In the instant case, there is no indication that defendants' acts constituted gross negligence or wilful and wanton misconduct. At most, plaintiffs' complaint alleges negligence. There is no evidence to show that defendants intended harm or were so indifferent to whether harm would result as to be the equivalent of a willingness that harm result. Further, there is no allegation of prior negligence by any plaintiff (including the decedent). Allegations that defendants failed to respond promptly to an emergency call and failed to adequately train and hire EMS employees and staff do not constitute properly pled allegations of gross negligence and wilful misconduct.
The trial court did err in granting summary disposition to defendants on the alternate ground of immunity under Ross. Plaintiffs filed their initial complaint in this matter in August, 1984. The Ross decision was released on January 22, 1985. Defendants filed their motion for summary disposition on the ground of governmental immunity on January 29, 1987. In Hyde v University of Michigan Board of Regents, 426 Mich. 223, 230; 393 N.W.2d 847 (1986), our Supreme Court declared that Ross would apply to all cases commenced after January 22, 1985, and to those cases then pending either in trial or appellate courts in which a governmental immunity issue "was properly raised and preserved." See Stein v Southeastern Michigan Family Planning Project, Inc, 432 Mich. 198, 201; 438 N.W.2d 76 (1989). A governmental entity which failed to assert a defense of governmental immunity before Ross was decided did not properly raise and preserve the issue. Stein, supra at 203. However, since defendants were properly granted summary disposition under § 20737, as discussed above, this error does not require reversal.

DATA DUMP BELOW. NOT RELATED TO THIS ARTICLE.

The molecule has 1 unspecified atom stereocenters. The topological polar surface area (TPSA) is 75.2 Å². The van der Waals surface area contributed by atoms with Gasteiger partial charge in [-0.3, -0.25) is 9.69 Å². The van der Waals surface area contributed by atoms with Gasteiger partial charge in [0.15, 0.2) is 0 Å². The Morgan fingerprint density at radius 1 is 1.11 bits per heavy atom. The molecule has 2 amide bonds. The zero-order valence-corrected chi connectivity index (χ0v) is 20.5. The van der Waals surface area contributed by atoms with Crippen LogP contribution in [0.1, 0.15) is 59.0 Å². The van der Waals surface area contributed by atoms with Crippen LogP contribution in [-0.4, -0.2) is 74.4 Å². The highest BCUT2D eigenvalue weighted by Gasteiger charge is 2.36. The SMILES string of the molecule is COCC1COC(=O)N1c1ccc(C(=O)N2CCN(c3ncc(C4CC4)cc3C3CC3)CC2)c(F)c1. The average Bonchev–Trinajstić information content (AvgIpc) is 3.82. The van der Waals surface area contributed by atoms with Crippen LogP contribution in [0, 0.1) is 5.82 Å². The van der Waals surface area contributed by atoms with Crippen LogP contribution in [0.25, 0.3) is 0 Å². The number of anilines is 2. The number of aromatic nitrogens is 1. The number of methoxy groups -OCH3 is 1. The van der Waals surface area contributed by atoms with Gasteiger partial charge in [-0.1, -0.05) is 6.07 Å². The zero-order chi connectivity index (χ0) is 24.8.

Plaintiffs further allege that the trial court erred in granting defendants' motion for summary disposition on their claim of a breach of express or implied contract. Plaintiffs allege that a contract was created when plaintiffs telephoned EMS for assistance and EMS promised that an ambulance was on the way. Plaintiffs argue that their telephone calls constitute an acceptance of defendants' general offer to provide emergency medical services. We disagree.